sunspot maximum

sunspot maximum

[′sən‚spät ′mak·sə·məm]
(astronomy)
The time in the solar cycle when the number of sunspots reaches a maximum value.
References in periodicals archive ?
The peak of North Dakotan auroral activity appears to take place after sunspot maximum and when the spots are declining.
As for those fierce solar storms, the next sunspot maximum will not happen until 2013, and will be on the mild side, astronomers now say.
The last sunspot maximum (peak of activity) was in 2000, and the next one is expected in 2011.
During the sunspot maximum, the solar magnetic field is disrupted by solar flares (extremely large explosions) emitting solar ultraviolet light, x-rays, energetic particles (million-electron-volt protons), coronal mass ejections (high temperature plasma gases which give a ring-like appearance around the sun or any other celestial body), and a "stormy" solar wind.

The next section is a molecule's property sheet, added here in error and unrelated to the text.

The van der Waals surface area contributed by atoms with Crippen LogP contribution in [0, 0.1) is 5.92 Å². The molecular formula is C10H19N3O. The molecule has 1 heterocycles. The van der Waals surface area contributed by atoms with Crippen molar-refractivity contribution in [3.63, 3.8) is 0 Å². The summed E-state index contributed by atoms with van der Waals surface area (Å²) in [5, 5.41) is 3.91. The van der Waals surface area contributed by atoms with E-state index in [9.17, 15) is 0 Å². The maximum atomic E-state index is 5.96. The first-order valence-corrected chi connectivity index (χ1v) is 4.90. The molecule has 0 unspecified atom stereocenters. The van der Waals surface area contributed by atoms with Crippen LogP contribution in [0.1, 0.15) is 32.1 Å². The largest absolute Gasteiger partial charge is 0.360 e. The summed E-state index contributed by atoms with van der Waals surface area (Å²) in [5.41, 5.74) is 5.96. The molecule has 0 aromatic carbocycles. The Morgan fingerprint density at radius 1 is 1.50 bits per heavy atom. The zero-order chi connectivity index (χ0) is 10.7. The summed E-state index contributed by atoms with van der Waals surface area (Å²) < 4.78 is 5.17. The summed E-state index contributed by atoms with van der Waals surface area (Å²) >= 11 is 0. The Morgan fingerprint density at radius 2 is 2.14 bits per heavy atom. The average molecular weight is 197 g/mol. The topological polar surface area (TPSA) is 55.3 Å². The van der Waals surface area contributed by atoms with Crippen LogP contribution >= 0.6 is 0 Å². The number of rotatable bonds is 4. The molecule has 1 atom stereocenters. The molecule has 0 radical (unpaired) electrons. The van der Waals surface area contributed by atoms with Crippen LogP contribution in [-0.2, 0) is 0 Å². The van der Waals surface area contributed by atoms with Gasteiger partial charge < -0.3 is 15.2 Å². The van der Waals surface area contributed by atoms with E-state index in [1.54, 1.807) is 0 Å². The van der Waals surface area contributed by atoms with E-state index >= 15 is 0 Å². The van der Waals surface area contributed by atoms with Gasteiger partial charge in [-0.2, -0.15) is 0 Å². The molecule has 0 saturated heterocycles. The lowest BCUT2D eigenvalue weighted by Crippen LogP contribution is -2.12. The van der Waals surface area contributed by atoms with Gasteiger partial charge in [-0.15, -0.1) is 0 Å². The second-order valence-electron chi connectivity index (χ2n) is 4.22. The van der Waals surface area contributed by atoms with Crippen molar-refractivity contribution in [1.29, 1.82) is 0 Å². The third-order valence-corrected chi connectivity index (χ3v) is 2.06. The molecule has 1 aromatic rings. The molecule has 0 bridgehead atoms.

Although the researchers made their discovery using high-resolution images from the Atmospheric Imaging Assembly aboard the Solar Dynamics Observatory (SDO), they also observed the cells on ultraviolet images from STEREO-A and -B spacecraft recently, and from the Solar and Heliospheric Observatory (SOHO) in 2000 near the previous sunspot maximum.
The comparatively low level of solar activity this close to the predicted sunspot maximum next year, seems to confirm that we are indeed experiencing a low activity solar cycle.